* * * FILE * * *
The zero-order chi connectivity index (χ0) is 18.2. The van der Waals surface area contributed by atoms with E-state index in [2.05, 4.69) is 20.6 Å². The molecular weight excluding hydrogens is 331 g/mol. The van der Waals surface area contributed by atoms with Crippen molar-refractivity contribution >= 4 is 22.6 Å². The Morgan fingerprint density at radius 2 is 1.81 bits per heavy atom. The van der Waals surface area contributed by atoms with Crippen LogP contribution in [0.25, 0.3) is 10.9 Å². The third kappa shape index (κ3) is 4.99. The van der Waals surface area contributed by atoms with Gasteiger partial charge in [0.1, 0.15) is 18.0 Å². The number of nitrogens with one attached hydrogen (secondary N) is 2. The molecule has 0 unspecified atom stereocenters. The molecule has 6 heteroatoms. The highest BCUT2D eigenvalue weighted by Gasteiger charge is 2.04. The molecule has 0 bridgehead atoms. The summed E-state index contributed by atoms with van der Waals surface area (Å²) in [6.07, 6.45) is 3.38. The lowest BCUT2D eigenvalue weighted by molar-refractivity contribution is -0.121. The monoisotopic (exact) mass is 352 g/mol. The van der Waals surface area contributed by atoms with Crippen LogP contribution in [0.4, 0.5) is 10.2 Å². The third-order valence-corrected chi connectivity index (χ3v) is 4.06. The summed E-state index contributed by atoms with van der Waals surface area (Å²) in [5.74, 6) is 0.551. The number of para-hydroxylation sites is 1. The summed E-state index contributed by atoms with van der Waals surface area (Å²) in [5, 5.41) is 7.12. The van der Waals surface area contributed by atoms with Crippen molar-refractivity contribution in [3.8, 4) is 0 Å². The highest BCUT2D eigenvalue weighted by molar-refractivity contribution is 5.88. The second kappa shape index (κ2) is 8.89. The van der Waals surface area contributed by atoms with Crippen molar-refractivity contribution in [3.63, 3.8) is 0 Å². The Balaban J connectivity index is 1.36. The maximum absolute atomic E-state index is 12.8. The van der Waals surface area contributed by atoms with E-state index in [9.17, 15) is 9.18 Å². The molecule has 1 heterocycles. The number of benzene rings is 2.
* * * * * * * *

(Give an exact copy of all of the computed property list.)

The zero-order chi connectivity index (χ0) is 18.2. The van der Waals surface area contributed by atoms with E-state index in [2.05, 4.69) is 20.6 Å². The molecular weight excluding hydrogens is 331 g/mol. The van der Waals surface area contributed by atoms with Crippen molar-refractivity contribution >= 4 is 22.6 Å². The Morgan fingerprint density at radius 2 is 1.81 bits per heavy atom. The van der Waals surface area contributed by atoms with Crippen LogP contribution in [0.25, 0.3) is 10.9 Å². The third kappa shape index (κ3) is 4.99. The van der Waals surface area contributed by atoms with Gasteiger partial charge in [0.1, 0.15) is 18.0 Å². The number of nitrogens with one attached hydrogen (secondary N) is 2. The molecule has 0 unspecified atom stereocenters. The molecule has 6 heteroatoms. The highest BCUT2D eigenvalue weighted by Gasteiger charge is 2.04. The molecule has 0 bridgehead atoms. The summed E-state index contributed by atoms with van der Waals surface area (Å²) in [6.07, 6.45) is 3.38. The lowest BCUT2D eigenvalue weighted by molar-refractivity contribution is -0.121. The monoisotopic (exact) mass is 352 g/mol. The van der Waals surface area contributed by atoms with Crippen LogP contribution in [0.4, 0.5) is 10.2 Å². The third-order valence-corrected chi connectivity index (χ3v) is 4.06. The summed E-state index contributed by atoms with van der Waals surface area (Å²) in [5.74, 6) is 0.551. The number of para-hydroxylation sites is 1. The summed E-state index contributed by atoms with van der Waals surface area (Å²) in [5, 5.41) is 7.12. The van der Waals surface area contributed by atoms with Crippen molar-refractivity contribution in [3.8, 4) is 0 Å². The highest BCUT2D eigenvalue weighted by molar-refractivity contribution is 5.88. The second kappa shape index (κ2) is 8.89. The van der Waals surface area contributed by atoms with Crippen molar-refractivity contribution in [3.63, 3.8) is 0 Å². The Balaban J connectivity index is 1.36. The maximum absolute atomic E-state index is 12.8. The van der Waals surface area contributed by atoms with E-state index in [9.17, 15) is 9.18 Å². The molecule has 1 heterocycles. The number of benzene rings is 2.